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Our holdings include hundreds of glass and film negatives/transparencies that we've scanned ourselves; in addition, many other photos on this site were extracted from reference images (high-resolution tiffs) in the Library of Congress research archive. (To query the database click here.) They are adjusted, restored and reworked by your webmaster in accordance with his aesthetic sensibilities before being downsized and turned into the jpegs you see here. All of these images (including "derivative works") are protected by copyright laws of the United States and other jurisdictions and may not be sold, reproduced or otherwise used for commercial purposes without permission.

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[REV 25-NOV-2014]

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Family Truckster: 1937

Family Truckster: 1937

May 1937. "One of three related Oklahoma drought refugee families on the highway near Lordsburg, New Mexico, going to Roswell to chop cotton." Photo by Dorothea Lange for the Resettlement Administration. View full size.

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Movie Trivia

Isn't Lordsburg the town that The Ringo Kid was heading for in the movie 'Stagecoach'?


The hat reminds me of Elmer Keith who wore the same style Stetson for most of his life. The second thing I noticed is the boy in bare feet and robe.

I am having trouble matching up the reflection in the window with the rest of the photo though.

[It's not a reflection; we're looking through the windshield to the back of the truck. -tterrace]

In perspective

This picture has really touched me. Think this poor family has run out of gas - in more ways than one. I'd love to have it on my wall as a reminder to keep everything in perspective.

Texas Farm Plates

Introduced in 1934 with discount registration, still used today. Vehicle is supposed to be used off the farm only for "farm business." When I was in the Air Force in Texas in the 1960s many of the civil servants had farm plates on their pickups and a permanent hay bale or such in the back to prove "farm business" to any overeager State Trooper. This poor family's "farm business" has taken them a looong way from home.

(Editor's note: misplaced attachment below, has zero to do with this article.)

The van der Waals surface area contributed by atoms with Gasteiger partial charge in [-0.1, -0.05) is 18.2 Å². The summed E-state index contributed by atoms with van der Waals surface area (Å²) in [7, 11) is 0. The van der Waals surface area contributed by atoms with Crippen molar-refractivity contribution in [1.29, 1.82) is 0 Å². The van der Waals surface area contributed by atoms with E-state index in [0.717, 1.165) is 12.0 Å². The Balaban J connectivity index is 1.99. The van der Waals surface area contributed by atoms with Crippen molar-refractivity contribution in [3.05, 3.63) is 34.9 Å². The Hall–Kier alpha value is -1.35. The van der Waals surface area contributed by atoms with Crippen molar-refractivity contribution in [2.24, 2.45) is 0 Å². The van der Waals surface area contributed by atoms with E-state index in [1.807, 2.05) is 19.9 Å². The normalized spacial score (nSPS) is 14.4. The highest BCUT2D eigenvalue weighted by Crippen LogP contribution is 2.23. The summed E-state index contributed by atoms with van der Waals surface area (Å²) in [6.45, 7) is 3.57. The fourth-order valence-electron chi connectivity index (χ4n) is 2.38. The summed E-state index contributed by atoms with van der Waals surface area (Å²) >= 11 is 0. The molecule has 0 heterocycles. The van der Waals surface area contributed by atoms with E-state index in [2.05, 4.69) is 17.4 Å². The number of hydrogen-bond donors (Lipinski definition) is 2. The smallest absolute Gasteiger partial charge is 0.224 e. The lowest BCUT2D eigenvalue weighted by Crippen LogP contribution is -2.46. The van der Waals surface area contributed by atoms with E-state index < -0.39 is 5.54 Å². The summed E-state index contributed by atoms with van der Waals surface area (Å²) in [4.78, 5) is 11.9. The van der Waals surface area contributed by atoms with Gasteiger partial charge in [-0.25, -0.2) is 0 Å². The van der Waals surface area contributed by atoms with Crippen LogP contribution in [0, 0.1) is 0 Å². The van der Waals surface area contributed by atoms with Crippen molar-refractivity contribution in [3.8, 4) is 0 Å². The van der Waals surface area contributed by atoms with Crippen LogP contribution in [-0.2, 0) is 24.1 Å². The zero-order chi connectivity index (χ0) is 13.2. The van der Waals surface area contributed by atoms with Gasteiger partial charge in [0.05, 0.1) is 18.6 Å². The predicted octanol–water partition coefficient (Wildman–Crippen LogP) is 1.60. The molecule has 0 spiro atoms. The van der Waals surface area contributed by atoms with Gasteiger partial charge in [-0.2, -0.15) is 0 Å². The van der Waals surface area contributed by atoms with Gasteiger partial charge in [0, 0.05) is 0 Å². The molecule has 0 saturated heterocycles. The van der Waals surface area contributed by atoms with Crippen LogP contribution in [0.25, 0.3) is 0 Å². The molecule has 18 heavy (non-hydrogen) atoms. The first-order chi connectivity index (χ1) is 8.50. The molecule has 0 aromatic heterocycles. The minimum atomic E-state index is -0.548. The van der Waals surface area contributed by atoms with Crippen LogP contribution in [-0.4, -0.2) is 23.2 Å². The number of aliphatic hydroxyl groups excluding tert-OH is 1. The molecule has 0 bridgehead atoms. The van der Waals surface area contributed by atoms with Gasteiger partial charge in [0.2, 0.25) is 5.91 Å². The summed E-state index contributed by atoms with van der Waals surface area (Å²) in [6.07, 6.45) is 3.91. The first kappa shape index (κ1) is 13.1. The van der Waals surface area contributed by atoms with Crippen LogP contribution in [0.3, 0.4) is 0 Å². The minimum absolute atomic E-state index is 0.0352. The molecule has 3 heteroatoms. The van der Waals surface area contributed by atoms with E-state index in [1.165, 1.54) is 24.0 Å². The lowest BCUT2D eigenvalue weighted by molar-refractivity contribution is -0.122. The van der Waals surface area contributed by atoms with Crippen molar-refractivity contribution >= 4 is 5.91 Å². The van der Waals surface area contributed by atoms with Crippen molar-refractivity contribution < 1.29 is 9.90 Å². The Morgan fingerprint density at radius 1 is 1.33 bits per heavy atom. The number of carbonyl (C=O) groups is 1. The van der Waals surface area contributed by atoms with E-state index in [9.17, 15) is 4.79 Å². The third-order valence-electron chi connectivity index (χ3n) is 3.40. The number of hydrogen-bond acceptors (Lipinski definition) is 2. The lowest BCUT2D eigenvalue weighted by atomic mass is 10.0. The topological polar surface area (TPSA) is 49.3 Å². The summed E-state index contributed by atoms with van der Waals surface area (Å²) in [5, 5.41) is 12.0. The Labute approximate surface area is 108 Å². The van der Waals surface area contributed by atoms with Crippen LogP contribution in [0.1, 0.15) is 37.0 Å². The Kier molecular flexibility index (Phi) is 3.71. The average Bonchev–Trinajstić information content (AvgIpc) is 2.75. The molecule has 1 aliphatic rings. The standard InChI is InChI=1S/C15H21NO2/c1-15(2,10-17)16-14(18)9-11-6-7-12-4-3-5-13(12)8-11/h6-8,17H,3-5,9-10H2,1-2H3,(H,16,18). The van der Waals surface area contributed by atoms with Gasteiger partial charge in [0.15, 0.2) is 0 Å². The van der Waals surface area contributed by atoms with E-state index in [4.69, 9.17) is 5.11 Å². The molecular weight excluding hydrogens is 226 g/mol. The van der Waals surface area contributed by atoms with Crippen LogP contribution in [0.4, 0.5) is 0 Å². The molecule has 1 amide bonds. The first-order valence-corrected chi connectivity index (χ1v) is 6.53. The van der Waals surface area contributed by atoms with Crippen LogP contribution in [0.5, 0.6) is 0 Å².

All God's children got shoes

Well, not all of them. The people in this picture resemble the parched, weather-beaten landscape shown in the background, stripped and hanging on for dear life, barely alive, struggling for a shred of hope that things will get better. These 1930's dust bowl photos do remind us not to feel sorry for ourselves. Even the poorest among us today are living a luxurious existence compared to these down-trodden families.

That Hoot Gibson look

For a true cowperson, the hat is always the last thing to go during hard times.

Hat's Okay

Boys wore all kinds of interesting hats in the 1930s. Some of the male characters in the OUR GANG films wore leather aviator helmets with goggles, cowboy hats and beanies, kind of like a baseball cap without a bill. But the migrant farm workers in the picture really needed their big-brimmed hats for protection from the blazing sunshine of the fields.

Homestead Headgear

Two things jumped right out at me. The Texas license plate with the word "Farm" on it. Might it be that the state charged the farmer or the farm workers less than a regular tag or that juveniles could drive them on the property?
The other is that ten-gallon hat. I never realized that people, other than the actors in the 1930s cowboy films, wore them.

SHORPY OLD PHOTO ARCHIVE | History in HD is a vintage photo archive featuring thousands of high-definition images from the 1850s to 1960s. (Available as fine-art prints from the Shorpy Archive.) The site is named after Shorpy Higginbotham, a teenage coal miner who lived 100 years ago.

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